The milk collapse in Spain
In April 2015 the milk shares allocated by the European Union to the member countries were eliminated. It assumed as the end of protectionism in the milk sector. Supply and demand has become controlled by markets, as well as the prices. However, liberalization of the sector had serious effects on small farms in Spain: the big distributors impose their standards, the prices fall and small businesses are forced to close.
The history of shares is dated back to 1984 when there was a major crisis due to the over demand of the production that the media baptized as ‘milk lakes’ and ‘butter mountains’. There were established the limits for producing the milk in each country with the intention of bringing order the mismatch of supply and demand. Two years later, Spain became a member state of the European Union and was also awarded with a share. At that time there was 5,400,000 tons of annual milk supply and then the amount was increased to reach 6,557,555.45 tons in the 2013/2014 campaign.
Although the share system intended to be a regulatory measure, in Spanish case had some inconveniencies. Spain had a share covering 60% of the demand of milk in the country. And the rest of 40% came from the neighbour countries. The shares were prevented but the state had the capacity to produce more milk; however it was imported milk with lower prices from other EU traditionally over demanded. The shares forced producers to reduce production and slaughter animals to avoid exceeding the imposed amount.
In 2015 the world population increased, changing of diets and increased consumption of dairy products, caused increasing the milk demand of a worldwide. This was the main reason that forced the European Union to liberalize the sector and eliminate shares.
Farmers had to adjust their production to the market with consequently unpredictable prices even so the liberalization of the sector is also an opportunity. This is how the National Federation of Dairy Industries (FENIL) sees the end of shares, a positive development because of the growing demand of milk and removing the limitation of production, a situation that could allow sell more.
However, as the sector has been restructured, small farms have been destroyed, especially in Galicia, focusing the production in bigger farms.
According to the report of the Coordinator of Organizations of Farmers and Ranchers (COAG) ‘Del aterrizaje suave al aterriza como puedas’ in 2013 has been registered 18,034 milk deliveries in the country; in 2015, 16,490, 8.56% less. Only during the last year 600 farms have closed, according to the Union of Small Farmers and Ranchers, a trend that is repeated in previous years.
Why close the farms, due to price below the cost that they receive per liter of milk. Farmers can produce more milk for market, if they wish, but receive less money for it. According to the Ministry of Agriculture, Food and Environment in 2014 the average price paid per liter of milk was 39.30 cents and in 2016 this price has dropped to 30.80.
On the one hand, according to COAG, the fear after the elimination of shares is the increasing production of member states of the European Union which have traditionally had an over demand trend. In fact, according to COAG that “will cause a price drop in states like Spain”. There are countries located in the Atlantic cornice with big farms and with a powerful system in cattle more closely linked to the natural resources.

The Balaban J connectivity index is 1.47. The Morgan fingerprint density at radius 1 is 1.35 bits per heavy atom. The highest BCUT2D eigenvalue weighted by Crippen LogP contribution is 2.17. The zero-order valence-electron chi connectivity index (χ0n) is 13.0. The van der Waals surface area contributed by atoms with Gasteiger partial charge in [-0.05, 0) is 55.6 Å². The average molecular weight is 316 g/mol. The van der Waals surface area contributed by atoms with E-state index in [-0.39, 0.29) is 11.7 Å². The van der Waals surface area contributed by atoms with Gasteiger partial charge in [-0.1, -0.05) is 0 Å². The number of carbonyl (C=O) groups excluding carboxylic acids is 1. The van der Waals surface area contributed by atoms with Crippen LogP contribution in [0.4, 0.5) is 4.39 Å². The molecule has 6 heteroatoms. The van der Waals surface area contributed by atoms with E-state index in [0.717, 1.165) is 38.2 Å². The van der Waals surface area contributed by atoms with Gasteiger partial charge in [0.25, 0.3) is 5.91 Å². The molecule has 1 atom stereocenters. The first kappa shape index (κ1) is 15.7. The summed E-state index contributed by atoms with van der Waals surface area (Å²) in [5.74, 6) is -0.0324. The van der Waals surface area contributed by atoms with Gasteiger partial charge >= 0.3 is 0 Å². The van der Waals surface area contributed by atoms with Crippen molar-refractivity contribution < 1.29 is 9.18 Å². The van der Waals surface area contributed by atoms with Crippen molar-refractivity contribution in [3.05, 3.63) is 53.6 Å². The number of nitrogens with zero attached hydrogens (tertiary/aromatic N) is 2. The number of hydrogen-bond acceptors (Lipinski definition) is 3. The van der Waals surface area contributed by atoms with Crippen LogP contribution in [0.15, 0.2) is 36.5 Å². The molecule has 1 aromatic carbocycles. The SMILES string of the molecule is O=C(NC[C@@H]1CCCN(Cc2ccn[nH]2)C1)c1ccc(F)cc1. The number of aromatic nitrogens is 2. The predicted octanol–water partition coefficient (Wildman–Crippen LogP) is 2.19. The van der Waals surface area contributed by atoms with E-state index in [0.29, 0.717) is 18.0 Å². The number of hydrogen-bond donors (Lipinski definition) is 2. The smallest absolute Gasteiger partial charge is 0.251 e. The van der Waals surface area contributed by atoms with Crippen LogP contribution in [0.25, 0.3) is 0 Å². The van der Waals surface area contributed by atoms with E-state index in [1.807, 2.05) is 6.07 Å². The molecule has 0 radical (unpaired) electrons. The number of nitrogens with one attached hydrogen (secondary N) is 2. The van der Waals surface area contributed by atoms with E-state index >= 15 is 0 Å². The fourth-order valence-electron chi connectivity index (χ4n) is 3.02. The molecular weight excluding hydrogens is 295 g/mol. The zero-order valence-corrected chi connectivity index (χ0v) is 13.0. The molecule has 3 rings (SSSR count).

The characteristics of farms in these countries differ widely from those ones found in the Spanish state, which are characterized by small farms, often located in the mountains and depend more on raw materials to be imported which will increase the price of cost. The decline in milk deliveries compared to previous campaigns, caused by the high cost of raw materials and low price paid for milk origin, cause a competitive disadvantage.
On the other hand, farmers accuse industries dictate low cost prices. With the elimination of shares, prices entered into the market also have been adjusted. The import of milk and dairy products with low prices in the countries such France and Germany has lowered the price in origin. Some producers claim to receive up to 26 cents per liter of milk, a price that is below the cost of production.
There is no doubt that for Spanish farmers who survive this situation it is coming an uncertainty panorama for who survive this stage:
First, poor management of milk share have made Spain a deficit and importing country. Second, the characteristics of Spanish farms with its small dimensions that cannot handle with the impositions of the industry and new legislation day by day are forced to close. Third, the fear of an increase in global milk production that causes even more drop of prices. And finally, the little power of the Spanish facilities to create value-added products and competitive; are the main reasons that affect today to farmers in the country.
The government could seek the actions to protect the producer, ensure the cost price and establish a minimum price, help to upgrade facilities and make them more competitive. In addition, they should promote I+D to facilitate the development of value-added products through new technologies (paediatric milk, cheeses, yogurts …) some products that also help to improve the competitiveness of Spanish farms.
On the other hand, this new situation is also a challenge for farmers who have to live in new period and know how to play in an environment characterized with unpredictable price.